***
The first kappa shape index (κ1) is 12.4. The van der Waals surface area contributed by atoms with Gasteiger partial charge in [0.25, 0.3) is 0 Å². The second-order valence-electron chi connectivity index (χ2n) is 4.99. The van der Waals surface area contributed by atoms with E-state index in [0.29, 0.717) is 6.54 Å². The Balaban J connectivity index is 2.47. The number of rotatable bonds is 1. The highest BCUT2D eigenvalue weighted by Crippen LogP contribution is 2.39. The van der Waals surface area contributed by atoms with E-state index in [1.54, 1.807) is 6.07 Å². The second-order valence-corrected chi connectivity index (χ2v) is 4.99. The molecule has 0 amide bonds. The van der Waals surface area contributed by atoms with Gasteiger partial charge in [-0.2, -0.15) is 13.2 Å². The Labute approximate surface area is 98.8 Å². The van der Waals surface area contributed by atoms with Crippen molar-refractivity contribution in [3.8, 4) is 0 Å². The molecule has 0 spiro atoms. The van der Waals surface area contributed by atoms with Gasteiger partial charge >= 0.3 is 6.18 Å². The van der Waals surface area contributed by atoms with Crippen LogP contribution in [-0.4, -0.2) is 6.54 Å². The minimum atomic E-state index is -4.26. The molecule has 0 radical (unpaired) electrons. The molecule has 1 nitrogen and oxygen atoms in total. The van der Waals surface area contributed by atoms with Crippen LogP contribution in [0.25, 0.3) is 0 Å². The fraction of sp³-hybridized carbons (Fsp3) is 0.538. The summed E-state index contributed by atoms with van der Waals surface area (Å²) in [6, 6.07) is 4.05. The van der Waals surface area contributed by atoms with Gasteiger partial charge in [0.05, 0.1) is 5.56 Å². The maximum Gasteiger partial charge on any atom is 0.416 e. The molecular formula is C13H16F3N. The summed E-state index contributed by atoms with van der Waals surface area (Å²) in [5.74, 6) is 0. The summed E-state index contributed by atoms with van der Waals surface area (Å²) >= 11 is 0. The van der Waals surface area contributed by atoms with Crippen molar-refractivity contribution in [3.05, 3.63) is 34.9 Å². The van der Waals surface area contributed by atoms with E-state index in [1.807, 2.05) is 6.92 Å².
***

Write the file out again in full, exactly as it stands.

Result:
The first kappa shape index (κ1) is 12.4. The van der Waals surface area contributed by atoms with Gasteiger partial charge in [0.25, 0.3) is 0 Å². The second-order valence-electron chi connectivity index (χ2n) is 4.99. The van der Waals surface area contributed by atoms with E-state index in [0.29, 0.717) is 6.54 Å². The Balaban J connectivity index is 2.47. The number of rotatable bonds is 1. The highest BCUT2D eigenvalue weighted by Crippen LogP contribution is 2.39. The van der Waals surface area contributed by atoms with E-state index in [1.54, 1.807) is 6.07 Å². The second-order valence-corrected chi connectivity index (χ2v) is 4.99. The molecule has 0 amide bonds. The van der Waals surface area contributed by atoms with Gasteiger partial charge in [-0.2, -0.15) is 13.2 Å². The Labute approximate surface area is 98.8 Å². The van der Waals surface area contributed by atoms with Crippen molar-refractivity contribution in [3.8, 4) is 0 Å². The molecule has 0 spiro atoms. The van der Waals surface area contributed by atoms with Gasteiger partial charge >= 0.3 is 6.18 Å². The van der Waals surface area contributed by atoms with Crippen LogP contribution in [-0.4, -0.2) is 6.54 Å². The minimum atomic E-state index is -4.26. The molecule has 0 radical (unpaired) electrons. The molecule has 1 nitrogen and oxygen atoms in total. The van der Waals surface area contributed by atoms with Crippen LogP contribution in [0.25, 0.3) is 0 Å². The fraction of sp³-hybridized carbons (Fsp3) is 0.538. The summed E-state index contributed by atoms with van der Waals surface area (Å²) in [6, 6.07) is 4.05. The van der Waals surface area contributed by atoms with Gasteiger partial charge in [0.05, 0.1) is 5.56 Å². The maximum Gasteiger partial charge on any atom is 0.416 e. The molecular formula is C13H16F3N. The summed E-state index contributed by atoms with van der Waals surface area (Å²) in [5.74, 6) is 0. The summed E-state index contributed by atoms with van der Waals surface area (Å²) >= 11 is 0. The van der Waals surface area contributed by atoms with Crippen molar-refractivity contribution in [3.05, 3.63) is 34.9 Å². The van der Waals surface area contributed by atoms with E-state index in [1.807, 2.05) is 6.92 Å².